health, and civic participation of adults who are members of racial and ethnic minorities, many of whom lived in immigrant families as children.

Because of the burgeoning importance of children in immigrant families to the vitality of this nation, the Committee on the Health and Adjustment of Immigrant Children and Families was appointed to assess the state of scientific knowledge about the circumstances, health, and development of children in immigrant families in the United States and about the delivery of health and social services to these children and families. The committee was struck, as it began deliberating, by the paucity of research on these issues. To supplement existing knowledge, the committee commissioned new research presented in the 11 papers in this volume. Nearly a dozen federal agencies conduct or fund data collection and research efforts that constitute the core of the nation's system for monitoring and understanding the physical and mental health of children in the United States, their exposure to risk and protective factors, and their access to and use of public benefits.2 Yet few studies of children in immigrant families have been conducted using these data. Thus, the studies presented in this book are among the first to address critical issues about the current circumstances and future prospects of this country's most rapidly expanding population of children through detailed analyses of nationally or regionally representative surveys and censuses that constitute a large share of the national system for monitoring the health and well-being of the U.S. population.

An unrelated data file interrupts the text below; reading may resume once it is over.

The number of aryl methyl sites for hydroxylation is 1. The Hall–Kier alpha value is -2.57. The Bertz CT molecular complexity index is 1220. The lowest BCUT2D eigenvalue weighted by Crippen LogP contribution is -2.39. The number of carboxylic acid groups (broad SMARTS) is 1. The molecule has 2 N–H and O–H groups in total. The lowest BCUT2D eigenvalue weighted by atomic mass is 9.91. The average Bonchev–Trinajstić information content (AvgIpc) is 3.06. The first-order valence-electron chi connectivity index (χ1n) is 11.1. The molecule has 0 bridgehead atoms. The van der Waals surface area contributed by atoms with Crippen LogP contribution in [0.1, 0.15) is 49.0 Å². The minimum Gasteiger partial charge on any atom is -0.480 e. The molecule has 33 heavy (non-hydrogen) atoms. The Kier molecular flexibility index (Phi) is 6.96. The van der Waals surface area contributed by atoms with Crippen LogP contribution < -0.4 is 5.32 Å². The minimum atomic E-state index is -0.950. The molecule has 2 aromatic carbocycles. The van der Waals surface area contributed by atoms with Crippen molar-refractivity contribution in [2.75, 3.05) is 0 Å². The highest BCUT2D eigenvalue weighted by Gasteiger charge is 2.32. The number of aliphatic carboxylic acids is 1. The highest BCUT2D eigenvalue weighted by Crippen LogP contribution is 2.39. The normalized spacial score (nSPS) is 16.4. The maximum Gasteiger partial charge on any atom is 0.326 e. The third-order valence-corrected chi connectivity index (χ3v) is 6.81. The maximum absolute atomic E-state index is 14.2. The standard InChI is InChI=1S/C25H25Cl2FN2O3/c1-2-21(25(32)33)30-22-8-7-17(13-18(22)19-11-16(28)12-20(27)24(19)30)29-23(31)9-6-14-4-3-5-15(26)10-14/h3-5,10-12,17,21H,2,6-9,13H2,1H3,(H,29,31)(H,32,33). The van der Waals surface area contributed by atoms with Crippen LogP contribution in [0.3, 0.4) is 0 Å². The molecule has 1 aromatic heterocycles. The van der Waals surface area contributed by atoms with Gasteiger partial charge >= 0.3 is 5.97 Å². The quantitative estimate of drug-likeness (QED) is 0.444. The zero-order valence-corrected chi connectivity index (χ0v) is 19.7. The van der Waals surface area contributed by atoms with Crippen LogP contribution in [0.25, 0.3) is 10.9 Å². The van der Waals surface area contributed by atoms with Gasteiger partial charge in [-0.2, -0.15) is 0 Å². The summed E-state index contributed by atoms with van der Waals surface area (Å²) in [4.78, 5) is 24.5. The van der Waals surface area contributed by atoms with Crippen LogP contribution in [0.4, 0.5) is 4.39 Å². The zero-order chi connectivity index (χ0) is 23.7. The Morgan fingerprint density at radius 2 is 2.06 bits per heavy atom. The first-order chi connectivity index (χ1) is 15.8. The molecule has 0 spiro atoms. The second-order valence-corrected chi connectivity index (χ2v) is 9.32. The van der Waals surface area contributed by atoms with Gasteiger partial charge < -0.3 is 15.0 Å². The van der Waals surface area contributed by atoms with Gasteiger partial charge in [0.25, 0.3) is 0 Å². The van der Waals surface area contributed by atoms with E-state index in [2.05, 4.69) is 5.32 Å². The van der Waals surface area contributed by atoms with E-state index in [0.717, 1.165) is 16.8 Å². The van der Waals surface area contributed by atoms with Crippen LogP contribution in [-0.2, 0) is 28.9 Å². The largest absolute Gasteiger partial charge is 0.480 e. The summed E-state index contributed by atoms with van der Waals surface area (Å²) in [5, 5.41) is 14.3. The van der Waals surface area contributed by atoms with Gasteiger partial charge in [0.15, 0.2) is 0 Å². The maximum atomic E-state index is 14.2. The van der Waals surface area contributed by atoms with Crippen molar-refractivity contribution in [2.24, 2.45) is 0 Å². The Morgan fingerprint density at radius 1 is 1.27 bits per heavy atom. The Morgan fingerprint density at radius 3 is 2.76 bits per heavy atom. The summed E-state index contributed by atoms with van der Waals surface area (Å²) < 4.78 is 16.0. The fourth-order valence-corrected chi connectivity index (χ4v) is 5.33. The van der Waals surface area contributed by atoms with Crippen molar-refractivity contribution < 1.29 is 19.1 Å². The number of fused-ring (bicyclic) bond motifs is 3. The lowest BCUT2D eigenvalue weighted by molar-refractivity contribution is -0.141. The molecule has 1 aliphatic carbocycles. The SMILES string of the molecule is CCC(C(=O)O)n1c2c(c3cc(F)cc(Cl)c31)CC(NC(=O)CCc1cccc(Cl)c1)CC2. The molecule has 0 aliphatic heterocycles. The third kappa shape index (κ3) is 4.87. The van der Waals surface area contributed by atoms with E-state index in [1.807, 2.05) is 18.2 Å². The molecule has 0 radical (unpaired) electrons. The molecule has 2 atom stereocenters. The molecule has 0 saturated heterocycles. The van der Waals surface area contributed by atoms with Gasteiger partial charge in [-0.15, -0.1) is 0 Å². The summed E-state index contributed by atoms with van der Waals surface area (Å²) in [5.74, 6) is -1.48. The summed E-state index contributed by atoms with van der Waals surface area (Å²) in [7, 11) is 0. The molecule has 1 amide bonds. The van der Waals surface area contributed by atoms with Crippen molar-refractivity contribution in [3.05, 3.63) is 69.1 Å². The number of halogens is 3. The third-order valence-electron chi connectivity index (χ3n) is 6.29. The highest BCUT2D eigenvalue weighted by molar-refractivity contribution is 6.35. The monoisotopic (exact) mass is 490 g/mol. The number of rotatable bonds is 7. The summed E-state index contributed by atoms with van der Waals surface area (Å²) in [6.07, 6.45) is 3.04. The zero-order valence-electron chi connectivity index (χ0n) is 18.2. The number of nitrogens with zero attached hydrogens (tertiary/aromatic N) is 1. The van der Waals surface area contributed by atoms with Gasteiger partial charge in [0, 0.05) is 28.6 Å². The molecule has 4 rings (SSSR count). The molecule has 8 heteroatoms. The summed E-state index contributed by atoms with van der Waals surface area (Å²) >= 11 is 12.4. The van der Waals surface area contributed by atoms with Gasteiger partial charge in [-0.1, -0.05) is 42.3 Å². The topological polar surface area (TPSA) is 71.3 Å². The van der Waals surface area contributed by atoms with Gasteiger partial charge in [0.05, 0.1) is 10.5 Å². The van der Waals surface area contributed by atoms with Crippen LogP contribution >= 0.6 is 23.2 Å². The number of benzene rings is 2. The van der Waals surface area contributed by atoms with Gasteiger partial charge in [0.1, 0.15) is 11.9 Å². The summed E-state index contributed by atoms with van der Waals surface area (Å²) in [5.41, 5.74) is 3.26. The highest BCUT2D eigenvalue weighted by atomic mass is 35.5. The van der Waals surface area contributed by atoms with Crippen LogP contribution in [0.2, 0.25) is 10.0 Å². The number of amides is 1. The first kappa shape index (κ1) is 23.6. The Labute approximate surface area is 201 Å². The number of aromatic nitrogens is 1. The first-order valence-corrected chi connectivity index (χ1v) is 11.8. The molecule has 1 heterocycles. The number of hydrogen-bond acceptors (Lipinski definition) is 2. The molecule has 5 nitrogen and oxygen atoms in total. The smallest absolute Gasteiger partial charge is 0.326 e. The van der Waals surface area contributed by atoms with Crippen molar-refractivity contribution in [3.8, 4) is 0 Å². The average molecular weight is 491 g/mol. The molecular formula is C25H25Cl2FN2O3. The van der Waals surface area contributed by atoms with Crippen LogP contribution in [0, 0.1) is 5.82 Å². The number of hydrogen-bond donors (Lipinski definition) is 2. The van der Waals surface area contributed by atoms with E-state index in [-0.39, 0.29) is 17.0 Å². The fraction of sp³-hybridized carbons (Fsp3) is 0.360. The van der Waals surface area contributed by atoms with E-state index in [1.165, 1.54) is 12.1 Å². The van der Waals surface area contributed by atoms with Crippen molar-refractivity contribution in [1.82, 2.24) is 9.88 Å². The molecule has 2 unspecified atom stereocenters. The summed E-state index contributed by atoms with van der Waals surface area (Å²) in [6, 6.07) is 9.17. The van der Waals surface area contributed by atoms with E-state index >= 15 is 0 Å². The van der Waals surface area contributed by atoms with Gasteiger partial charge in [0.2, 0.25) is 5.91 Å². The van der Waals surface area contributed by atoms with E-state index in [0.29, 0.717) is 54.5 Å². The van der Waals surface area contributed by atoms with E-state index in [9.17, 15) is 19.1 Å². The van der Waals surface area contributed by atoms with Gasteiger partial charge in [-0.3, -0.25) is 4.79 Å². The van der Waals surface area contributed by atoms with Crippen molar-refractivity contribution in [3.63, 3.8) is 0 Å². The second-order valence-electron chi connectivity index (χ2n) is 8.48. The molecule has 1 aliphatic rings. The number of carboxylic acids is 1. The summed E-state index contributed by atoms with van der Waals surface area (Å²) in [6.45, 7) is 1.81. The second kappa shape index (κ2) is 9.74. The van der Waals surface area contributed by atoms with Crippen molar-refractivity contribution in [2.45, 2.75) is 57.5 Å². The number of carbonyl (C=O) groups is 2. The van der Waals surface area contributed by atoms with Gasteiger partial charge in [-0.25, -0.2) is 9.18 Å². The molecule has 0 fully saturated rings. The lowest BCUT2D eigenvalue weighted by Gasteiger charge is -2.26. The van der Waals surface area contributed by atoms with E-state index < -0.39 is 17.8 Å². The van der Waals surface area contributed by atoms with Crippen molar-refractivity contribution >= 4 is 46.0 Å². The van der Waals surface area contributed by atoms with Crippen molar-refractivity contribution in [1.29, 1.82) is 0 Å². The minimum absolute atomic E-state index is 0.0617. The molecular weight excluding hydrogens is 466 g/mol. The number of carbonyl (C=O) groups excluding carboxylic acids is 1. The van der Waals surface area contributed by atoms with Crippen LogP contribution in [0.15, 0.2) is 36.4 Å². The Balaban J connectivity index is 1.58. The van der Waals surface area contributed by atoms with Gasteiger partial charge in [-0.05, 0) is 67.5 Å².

The research presented in this book was made possible by support from the committee's sponsoring agencies within the U.S. Department of Health and Human Services—the Public Health Service, the Office of the Assistant Secretary for Planning and Evaluation, and the National Institute of Child Health and Human Development. Additional funding was provided by the Na-

2  

 These agencies include the Centers for Disease Control and Prevention, the National Center for Health Statistics, the National Institute of Child Health and Human Development, the National Institute on Drug Abuse, the Bureau of Justice Statistics, the National Center for Education Statistics, the Bureau of the Census, the National Science Foundation, the Health Care Financing Administration, and the Food and Nutrition Service.



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